• Cover up with hats and clothes. You can avoid slathering sunscreen on yourself by wearing long sleeves and brimmed hats.
  • Stay out of the sun. By avoiding the heat of the day, you not only make the most of the shade but give yourself a good excuse not to mow the grass.

That’s it. Melanoma–and other skin cancers–are not mysterious afflictions, like pancreatic cancer, that seem to pop up for no real reason. By far the biggest risk factor is exposure to the sun (or other sources of UV radiation like tanning beds). Avoid the sun and you’ll likely stay out of those statistics.

Even a diagnosis of melanoma shouldn’t rob someone of hope. With Job, that person can claim, “Even after my skin is destroyed, Yet from my flesh I shall see God”(Job 19:26). But better yet, avoid the destruction.


In Search of Goldilocks Exercise

The problem with a lot of academics, including academics in the medical field, is that they have to keep researching and writing and publishing in order to keep their jobs, get promoted, or move on to greener pastures. Because of this need, a lot of people are tempted to offer less-than-stellar work for publication.

In recent years, a cluster of researchers, notably Carl Lavie and James O’Keefe, have led the charge in advocating something called the excessive exercise theory. At the heart of their theory lay the idea that vigorous exercise, for example running more than a couple of times a week, could be harmful to health.

As these things tend to go, the studies that allowed these researchers to sound an alarm over excessive exercise have been undercut by other studies that don’t support the theory, causing the writers to backtrack. Lavie shares his current position:

As first author, while I believe there are risks associated with very high levels of exercise, I wanted to emphasize several points, he wrote. First, low exercise is a much more prevalent problem for our society than is excessive exercise. Second, the maximal health benefits of exercise typically occur at quite low levels. More exercise may burn more calories and improve athletic performance, but probably does not lead to better health outcomes.

I’m imagining Lavie describing a search for a Goldilocks level of exercise: something that’s not “too much” or “too little,” but “just right.”

On the off chance that you won’t study up on all the background information, let’s just summarize by saying that there’s, at best, conflicting information on negative health effects from excessive exercise. Some studies suggest that an enormous amount of exercise has mildly negative effects while others say that it is positive.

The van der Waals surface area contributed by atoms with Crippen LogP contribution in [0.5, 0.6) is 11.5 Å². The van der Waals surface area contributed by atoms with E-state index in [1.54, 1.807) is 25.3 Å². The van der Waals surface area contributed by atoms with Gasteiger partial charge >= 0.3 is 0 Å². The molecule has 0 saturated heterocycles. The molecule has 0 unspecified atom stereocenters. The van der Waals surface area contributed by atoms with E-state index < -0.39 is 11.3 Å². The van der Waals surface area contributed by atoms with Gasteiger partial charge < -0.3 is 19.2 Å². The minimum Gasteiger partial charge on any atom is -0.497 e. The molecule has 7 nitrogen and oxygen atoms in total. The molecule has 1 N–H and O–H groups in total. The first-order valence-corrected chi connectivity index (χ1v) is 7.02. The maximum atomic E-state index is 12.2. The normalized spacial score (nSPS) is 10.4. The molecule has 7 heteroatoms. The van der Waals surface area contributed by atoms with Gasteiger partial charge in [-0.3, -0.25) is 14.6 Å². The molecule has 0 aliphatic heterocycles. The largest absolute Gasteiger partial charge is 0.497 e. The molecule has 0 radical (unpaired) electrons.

In reality, most mortals don’t exercise so much that they’d need to worry about those negatives.

The fault I have with research like Lavie’s is that it tries to boil everything down to a single factor, treating human exercise like an algebraic equation. He admits that a great deal of exercise will burn more calories and increase athletic performance but suggests that these positives will come at a cost in “health outcomes.”

I’m the last one to volunteer to die tomorrow, but since when did “health outcomes,” decreases in morbidity and mortality, become the absolute gold standard in human life. I’d be much more interested in talking about “life outcomes.” Who wants to live a very long, very healthy, but very empty life? Such a life amounts to hoarding years, which is surely as unworthy as hoarding money.

I’m all for Goldilocks and a “just right” life, but I don’t believe the excessive exercise crowd have found the way to measure that.

Sunburn: The Gift that Keeps Giving

hot-sunEcclesiastes tells us that there’s nothing new under the sun. Therefore it shouldn’t come as a surprise that Douglas Brash of Yale Medical School tells us to wear our sunscreen. What might seem new, however, comes once you have gotten out from under the sun. Brash’s study discovered that the harmful effects of solar radiation keeps on doing their damage for more than three hours after you get back under cover.

What this boils down to is that exposure to the sun doesn’t just keep our skin cooking for three hours after we go inside but also increases the possibilities of us joining the 2 million Americans who are diagnosed with skin cancer annually.

To preserve the skin that God stuffed into at your birth, do the sensible things: wear a hat, put on sunscreen, minimize your exposure to the heat of the day. That’s not news. Like I said, there’s nothing new under the sun.